By Svein-Egil Nielsen, CTO, Nordic Semiconductor
My mother also carries, as many at her age do, a wireless panic alarm. This is designed to be pushed in the event of an emergency to alert the local emergency services.
The problem is, as a loving son who cares deeply about my mother’s wellbeing, I don’t trust this alarm to work reliably in an emergency.
In theory, the alarm once activated uses a proprietary RF protocol to connect to a wireless hub that then sends an emergency signal down a traditional telephone line.
In practice, this particular panic alarm system suffers from a number of shortcomings and is highly unreliable.
We have had to replace the hub many times. And the provider cannot give any reasonable explanation as to why it doesn’t work reliably. They can’t even give me a maximum operating range – they just don’t know.
As an electronics guy my take on this is simple: it’s just poor design.
And I’m afraid that this scenario is not uncommon across the home panic alarm industry.
Many other home panic alarms, for example, rely on using a home’s Wi-Fi system which to me is just as scary in terms of reliability. Don’t get me wrong: I think Wi-Fi is great for high speed wireless comms. I just wouldn’t want to rely on it in an emergency. The main reason being that Wi-Fi routers come in many shapes and forms. And the typically free units bundled by most home Internet providers are very low cost. This inevitably impacts on both their performance and reliability.
I use just such a unit at my home here in Norway. Given that it was provided by Norway’s largest Internet provider, you would think that it would work seamlessly. But it does not. Every week I have to restart both my Chromecast and Google smart speaker because both simply lose connection. And all our PCs need to be manually disconnected and reconnected as well to maintain their Wi-Fi link. It is surprising to me because some of these devices sit only a couple of meters from the router itself.
And as with my mother’s panic alarm hub, I have had multiple routers replaced by my Internet provider, and all suffer from the same problems.
So for safety critical panic alarms, I simply would not be able to trust Wi-Fi to work reliably enough for me to feel safe relying on it. And the same would go for a Wi-Fi based smart door lock too, or in fact any device I would expect and need to work seamlessly all the time. I just wouldn’t trust it.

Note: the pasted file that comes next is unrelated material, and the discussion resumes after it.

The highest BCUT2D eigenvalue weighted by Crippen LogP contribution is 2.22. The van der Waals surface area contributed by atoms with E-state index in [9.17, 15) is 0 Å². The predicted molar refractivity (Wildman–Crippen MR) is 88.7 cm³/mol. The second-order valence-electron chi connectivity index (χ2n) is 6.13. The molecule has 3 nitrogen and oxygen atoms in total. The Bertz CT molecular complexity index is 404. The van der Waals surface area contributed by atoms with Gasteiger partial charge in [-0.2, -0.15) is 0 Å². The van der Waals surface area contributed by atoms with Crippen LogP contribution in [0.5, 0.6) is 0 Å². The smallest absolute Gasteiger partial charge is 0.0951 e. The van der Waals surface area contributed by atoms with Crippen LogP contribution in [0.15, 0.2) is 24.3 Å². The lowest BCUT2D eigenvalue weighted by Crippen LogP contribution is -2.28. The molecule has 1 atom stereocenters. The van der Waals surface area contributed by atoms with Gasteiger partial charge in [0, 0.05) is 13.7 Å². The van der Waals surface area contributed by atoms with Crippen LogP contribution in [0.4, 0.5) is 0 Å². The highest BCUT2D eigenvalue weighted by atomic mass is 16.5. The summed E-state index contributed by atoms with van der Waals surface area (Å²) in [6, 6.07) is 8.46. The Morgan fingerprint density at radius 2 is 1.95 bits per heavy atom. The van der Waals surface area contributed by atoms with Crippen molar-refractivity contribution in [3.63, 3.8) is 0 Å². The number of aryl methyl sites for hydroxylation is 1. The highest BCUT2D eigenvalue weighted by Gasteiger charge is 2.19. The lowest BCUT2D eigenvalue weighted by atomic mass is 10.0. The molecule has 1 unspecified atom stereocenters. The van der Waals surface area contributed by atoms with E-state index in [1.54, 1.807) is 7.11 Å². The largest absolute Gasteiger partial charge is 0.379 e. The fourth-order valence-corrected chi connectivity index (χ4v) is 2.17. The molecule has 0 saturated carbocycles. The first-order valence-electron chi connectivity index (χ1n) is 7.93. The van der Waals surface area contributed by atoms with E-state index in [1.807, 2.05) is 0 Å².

But how did it end up this way? I think it is very simple. When the bean-counters at the Internet providers issue their orders to router manufacturers there is one thing they care about above all else: cost. Multiply a few dollars in cost saving by a few million subscribers and it becomes the center of their attention.
They end up furnishing their subscribers with the lowest cost router they can find that can ‘just about’ do the job.
That’s not to say there aren’t decent, enterprise-grade Wi-Fi routers available. You’ll just have to purchase and install one yourself. And they’re expensive. Which is why 99% of consumers simply stick with the router their Internet provider sent them.
So what is the solution for safety critical home applications?
I think it’s getting rid of anything that could possibly interfere with sending a reliable wireless signal. And to me that means a solution that doesn’t depend on routers or hubs anywhere in the world.
Right now the only choice I would trust would be the latest IoT-targeted versions of cellular wireless technology. Namely: NB-IoT and LTE-M. Both of these take away the unreliable router or hub middleman and instead communicate direct to the local cellular network.
And for my mum’s panic alarm, making it cellular would mean she could also use it when she gardens, visits neighbors, or goes to the store.